Posted by: Thixia | March 3, 2008

A quantitative MRI study in multiple sclerosis.

Neuroanatomy of pseudobulbar affect : A quantitative MRI study in multiple sclerosis.

Pseudobulbar affect (PBA) is defined as episodes of involuntary crying, laughing, or both in the absence of a matching subjective mood state. This neuropsychiatric syndrome can be found in a number of neurological disorders including multiple sclerosis (MS).

The aim of this study was to identify neuroanatomical correlates of PBA in multiple sclerosis (MS) using a case-control 1.5T MRI study. MS patients with (n = 14) and without (n = 14) PBA were matched on demographic, disease course, and disability variables. Comorbid (1) psychiatric disorders including depressive and anxiety disorders were absent.

Hypo- and hyperintense lesion volumes plus measurements of atrophy were obtained and localized anatomically according to parcellated brain regions. Between-group statistical comparisons were undertaken with alpha set at 0.01 for the primary analysis.

Discrete differences in lesion volume were noted in six regions:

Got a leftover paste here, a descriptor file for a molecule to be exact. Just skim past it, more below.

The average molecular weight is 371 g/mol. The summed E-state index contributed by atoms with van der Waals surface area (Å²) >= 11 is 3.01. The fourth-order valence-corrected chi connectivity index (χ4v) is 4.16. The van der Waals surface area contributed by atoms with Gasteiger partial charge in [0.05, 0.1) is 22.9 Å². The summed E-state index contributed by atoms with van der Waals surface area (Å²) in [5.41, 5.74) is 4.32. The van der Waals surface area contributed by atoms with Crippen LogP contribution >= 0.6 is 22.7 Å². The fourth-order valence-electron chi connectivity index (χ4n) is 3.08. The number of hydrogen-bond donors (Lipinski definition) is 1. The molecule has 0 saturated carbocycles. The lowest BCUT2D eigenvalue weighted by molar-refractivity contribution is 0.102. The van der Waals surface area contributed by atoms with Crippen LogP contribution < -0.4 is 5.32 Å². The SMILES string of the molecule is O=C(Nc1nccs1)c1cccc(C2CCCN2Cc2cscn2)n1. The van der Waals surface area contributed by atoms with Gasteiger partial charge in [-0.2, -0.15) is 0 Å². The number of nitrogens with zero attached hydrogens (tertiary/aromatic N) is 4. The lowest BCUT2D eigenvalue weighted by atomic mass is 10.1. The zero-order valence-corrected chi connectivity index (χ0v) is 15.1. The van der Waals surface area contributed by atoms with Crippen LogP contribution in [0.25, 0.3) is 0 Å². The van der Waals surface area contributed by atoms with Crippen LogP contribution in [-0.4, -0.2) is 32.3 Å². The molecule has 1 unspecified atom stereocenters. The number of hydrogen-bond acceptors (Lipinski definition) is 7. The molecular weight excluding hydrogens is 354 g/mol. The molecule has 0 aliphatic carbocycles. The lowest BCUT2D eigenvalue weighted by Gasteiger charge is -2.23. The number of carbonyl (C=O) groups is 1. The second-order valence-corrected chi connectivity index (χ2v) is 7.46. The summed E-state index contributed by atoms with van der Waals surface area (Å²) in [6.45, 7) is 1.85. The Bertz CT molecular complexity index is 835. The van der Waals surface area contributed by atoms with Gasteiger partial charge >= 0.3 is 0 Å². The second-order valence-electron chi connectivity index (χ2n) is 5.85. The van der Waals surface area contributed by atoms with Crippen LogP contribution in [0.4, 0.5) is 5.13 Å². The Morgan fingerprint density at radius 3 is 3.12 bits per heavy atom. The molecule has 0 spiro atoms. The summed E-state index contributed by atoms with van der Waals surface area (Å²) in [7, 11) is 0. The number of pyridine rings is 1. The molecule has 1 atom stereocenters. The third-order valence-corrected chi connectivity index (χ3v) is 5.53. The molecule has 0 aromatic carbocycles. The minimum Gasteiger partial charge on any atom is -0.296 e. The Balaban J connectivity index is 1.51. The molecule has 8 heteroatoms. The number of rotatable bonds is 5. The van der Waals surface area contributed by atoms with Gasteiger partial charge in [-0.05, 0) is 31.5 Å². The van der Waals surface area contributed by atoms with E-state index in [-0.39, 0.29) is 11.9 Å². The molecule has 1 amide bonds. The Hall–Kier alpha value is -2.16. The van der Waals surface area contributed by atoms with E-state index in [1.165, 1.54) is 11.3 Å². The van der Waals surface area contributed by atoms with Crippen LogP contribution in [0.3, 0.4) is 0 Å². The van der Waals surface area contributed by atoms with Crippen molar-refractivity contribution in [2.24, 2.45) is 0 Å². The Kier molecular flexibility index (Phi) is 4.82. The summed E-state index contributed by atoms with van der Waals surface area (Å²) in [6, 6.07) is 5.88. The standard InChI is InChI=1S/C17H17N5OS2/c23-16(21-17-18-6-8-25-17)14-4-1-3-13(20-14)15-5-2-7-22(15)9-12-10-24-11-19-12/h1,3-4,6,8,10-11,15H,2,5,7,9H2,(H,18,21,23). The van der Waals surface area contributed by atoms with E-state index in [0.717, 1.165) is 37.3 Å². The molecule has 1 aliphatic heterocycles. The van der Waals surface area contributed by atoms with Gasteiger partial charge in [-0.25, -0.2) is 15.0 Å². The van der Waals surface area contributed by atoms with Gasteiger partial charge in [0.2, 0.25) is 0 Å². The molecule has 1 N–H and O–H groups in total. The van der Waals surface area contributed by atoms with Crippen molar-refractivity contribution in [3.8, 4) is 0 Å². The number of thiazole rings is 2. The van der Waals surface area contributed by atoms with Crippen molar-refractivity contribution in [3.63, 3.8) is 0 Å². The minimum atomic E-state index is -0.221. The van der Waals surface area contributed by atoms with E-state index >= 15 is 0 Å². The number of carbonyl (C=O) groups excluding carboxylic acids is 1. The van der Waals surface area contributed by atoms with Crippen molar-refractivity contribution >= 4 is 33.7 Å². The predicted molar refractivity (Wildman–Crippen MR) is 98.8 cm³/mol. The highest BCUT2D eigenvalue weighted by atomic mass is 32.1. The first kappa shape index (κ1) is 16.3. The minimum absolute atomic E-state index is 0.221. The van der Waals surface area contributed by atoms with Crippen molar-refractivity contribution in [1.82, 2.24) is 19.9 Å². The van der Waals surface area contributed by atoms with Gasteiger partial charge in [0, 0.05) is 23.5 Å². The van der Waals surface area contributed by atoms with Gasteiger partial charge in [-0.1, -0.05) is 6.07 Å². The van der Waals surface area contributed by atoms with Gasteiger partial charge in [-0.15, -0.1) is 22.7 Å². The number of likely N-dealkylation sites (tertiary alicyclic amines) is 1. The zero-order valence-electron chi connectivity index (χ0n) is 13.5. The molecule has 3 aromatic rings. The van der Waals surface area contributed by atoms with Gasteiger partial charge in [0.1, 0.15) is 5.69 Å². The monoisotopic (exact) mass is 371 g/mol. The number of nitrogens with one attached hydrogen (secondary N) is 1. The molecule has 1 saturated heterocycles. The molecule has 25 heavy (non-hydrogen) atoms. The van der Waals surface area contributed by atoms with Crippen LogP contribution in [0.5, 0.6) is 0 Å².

Brainstem hypointense lesions, bilateral inferior parietal and medial inferior frontal hyperintense lesions, and right medial superior frontal hyperintense lesions were all significantly higher in the PBA group.

A logistic regression model identified four of these variables (brainstem hypointense, left inferior parietal hyperintense, and left and right medial inferior frontal hyperintense lesion volumes) that accounted for 70% of the variance when it came to explaining the presence of PBA.


MS patients with PBA have a distinct distribution of brain lesions when compared to a matched MS sample without PBA. The lesion data support a widely-dispersed neural network involving frontal, parietal, and brainstem regions in the pathophysiology of PBA.

(1) Coexisting or concomitant with an unrelated pathological or disease process

Ghaffar O, Chamelian L, Feinstein A.

Neuropsychiatry Division,
Dept. of Psychiatry,
Sunnybrook Health Sciences Centre,
University of Toronto,
FG08-2075 Bayview Avenue,
Toronto, ON
M4N 3M5,

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